• Demographics. This just in: we’re getting older as a country. About 7,000 to 10,000 Baby Boomers will turn 65 every day from now until 2030.5 As this generation retires and lives longer, the need for income generation and capital appreciation could rise. which could continue to trigger investor interest in dividend-paying stocks.6

Slicing The Dividend Pie

The dividend-focused motifs that you’ll find in our catalog focus on three key factors: stability, growth and yield.

Stability refers to how steady the dividends have come from an individual company. Stable dividends can often represent a well-established company that has demonstrated predictable cash flows through the ebb and flow of several economic cycles. Our Defensive Dividends and Dividend Stars motifs includes stocks of companies that haven’t cut dividends in more than a decade. In addition, these portfolios have been screened for companies that have shown strong balance sheets and cash flows over time.

Growth is how a company’s dividend payout appreciates on an annual basis. Growing dividends can be a sign that a company expects its business to grow in the future. Our Growing Dividends motif consists of companies that have consistently grown dividends over the past five years and which have shown rising cash flows. Historically, companies that have initiated or grown dividends returned 9.5% per year, on average, between 1972 and 2012, compared to 7.2% for companies maintaining dividends, and -0.3% for dividend-cutting companies.7

Yield may be most sought-after parameter – and also the most dangerous. Since it is highly sensitive to stock-price movements, investors risk falling into a “yield trap” – favoring a high-yielding stock which has seen its price depreciate significantly. Our High-Yield Dividends motif addressed this concern by screening out stocks that have underperformed the S&P 500 by more than 10% in the last six months, which can have the effect of artificially inflating yield. Companies in this motif haven’t cut dividends in the last 10 years and has offered a yield more than twice that of the S&P 500 average.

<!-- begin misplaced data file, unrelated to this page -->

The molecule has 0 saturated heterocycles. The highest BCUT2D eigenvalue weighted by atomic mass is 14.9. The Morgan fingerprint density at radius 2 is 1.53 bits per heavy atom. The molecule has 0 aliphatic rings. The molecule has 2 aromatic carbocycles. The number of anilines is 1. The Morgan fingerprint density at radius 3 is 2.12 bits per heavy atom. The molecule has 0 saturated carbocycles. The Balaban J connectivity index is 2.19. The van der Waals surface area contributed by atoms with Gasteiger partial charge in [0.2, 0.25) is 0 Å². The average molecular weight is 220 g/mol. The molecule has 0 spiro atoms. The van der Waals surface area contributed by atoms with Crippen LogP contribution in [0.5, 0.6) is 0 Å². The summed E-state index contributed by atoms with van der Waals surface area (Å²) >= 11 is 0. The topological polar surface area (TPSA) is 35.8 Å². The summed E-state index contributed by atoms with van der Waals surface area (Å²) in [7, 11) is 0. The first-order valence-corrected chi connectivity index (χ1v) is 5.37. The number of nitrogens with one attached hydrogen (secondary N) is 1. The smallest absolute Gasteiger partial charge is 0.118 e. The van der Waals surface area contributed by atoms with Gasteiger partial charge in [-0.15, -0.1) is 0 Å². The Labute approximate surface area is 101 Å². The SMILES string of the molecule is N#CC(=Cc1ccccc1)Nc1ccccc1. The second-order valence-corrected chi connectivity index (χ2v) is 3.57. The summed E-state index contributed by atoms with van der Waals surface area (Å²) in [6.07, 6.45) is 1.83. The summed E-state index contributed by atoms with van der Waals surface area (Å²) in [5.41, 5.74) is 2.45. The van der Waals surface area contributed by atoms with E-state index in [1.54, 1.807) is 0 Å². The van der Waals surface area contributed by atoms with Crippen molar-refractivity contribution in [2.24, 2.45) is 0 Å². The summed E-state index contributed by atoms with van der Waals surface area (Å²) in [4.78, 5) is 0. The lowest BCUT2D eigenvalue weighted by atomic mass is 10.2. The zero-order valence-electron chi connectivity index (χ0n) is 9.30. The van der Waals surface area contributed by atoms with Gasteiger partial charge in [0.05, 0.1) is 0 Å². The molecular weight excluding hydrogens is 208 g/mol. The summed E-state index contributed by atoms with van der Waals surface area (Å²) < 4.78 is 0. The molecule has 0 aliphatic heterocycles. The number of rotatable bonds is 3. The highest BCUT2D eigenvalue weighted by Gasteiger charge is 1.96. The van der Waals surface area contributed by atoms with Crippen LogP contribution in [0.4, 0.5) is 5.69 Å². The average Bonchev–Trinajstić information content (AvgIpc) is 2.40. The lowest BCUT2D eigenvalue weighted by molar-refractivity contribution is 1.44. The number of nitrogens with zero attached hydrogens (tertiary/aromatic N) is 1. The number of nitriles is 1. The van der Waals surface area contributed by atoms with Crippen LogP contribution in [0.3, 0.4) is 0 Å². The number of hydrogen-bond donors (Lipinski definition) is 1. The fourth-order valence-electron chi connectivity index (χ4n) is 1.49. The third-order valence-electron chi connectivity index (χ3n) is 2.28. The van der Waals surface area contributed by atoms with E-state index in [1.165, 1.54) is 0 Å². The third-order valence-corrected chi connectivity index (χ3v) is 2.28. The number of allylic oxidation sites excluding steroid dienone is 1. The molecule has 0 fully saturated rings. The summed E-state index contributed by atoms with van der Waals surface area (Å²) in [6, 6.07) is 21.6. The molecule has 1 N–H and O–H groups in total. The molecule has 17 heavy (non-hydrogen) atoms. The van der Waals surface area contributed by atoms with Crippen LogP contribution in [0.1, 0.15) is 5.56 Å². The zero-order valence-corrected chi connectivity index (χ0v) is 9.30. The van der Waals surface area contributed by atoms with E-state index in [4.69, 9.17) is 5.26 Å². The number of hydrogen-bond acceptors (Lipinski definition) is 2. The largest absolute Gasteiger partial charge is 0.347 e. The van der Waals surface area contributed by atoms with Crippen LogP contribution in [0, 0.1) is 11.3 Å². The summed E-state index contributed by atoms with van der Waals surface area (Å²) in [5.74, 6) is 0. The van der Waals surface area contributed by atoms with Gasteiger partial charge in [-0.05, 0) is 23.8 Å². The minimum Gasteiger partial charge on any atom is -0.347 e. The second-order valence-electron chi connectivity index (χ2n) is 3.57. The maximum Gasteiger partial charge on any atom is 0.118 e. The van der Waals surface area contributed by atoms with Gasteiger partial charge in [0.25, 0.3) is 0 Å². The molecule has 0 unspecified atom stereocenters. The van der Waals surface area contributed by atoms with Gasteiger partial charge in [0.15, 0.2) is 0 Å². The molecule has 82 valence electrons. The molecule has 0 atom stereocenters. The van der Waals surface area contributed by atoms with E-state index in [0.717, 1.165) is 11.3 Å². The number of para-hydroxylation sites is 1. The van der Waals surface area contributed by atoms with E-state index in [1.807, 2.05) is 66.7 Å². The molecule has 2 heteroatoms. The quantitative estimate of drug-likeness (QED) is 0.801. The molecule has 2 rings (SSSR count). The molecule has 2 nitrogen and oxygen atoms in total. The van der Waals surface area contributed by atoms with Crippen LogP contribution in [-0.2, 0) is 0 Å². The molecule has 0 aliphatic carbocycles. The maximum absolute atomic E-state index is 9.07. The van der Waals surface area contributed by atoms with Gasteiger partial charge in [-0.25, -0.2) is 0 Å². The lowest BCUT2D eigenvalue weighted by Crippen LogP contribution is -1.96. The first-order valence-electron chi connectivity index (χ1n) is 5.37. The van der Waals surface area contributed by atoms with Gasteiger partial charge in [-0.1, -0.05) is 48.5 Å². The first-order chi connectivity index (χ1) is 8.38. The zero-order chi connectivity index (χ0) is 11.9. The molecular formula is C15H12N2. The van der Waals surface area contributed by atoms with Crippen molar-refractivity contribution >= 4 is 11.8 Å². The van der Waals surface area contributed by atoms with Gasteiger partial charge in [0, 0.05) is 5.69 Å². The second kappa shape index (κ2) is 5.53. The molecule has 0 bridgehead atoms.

Check out our full selection of dividend-focused motifs.

1Dividend Investing and a Look inside the S&P Dow Jones Dividend Indices. Standard & Poor’s, March 2013

2Market Insight – Why Dividend Stocks are Paying Off. ING, February 2013

3Factset Data, April 2014

4Internal Revenue Services, http://www.irs.gov/publications/p17/ch08.html

5Cohn and Taylor, “Baby Boomers Approach Age 65.”

6D’Vera Cohn and Paul Taylor, “Baby Boomers Approach Age 65 — Glumly,” Pew Internet & American Life Project, December 20, 2010, http://www.pewinternet.org

7Dividends for the Long Term, JP Morgan Investment Insights, April 2013.

  1. Jason Ramage
    29 Apr at 3:06 am

    Good stuff. Another idea that would work pretty well in a motif are preferred stocks. There isn’t as much potential for capital gains, but they’re also more predictable and less prone to dividend cuts when cash flow gets tight.

    Also, I hope we’ll have the option to reinvest dividends soon. That will make the dividend motifs all the more attractive!

  2. adrian otto
    23 Jun at 12:41 pm

    i can only hope, dividend stocks is the right move.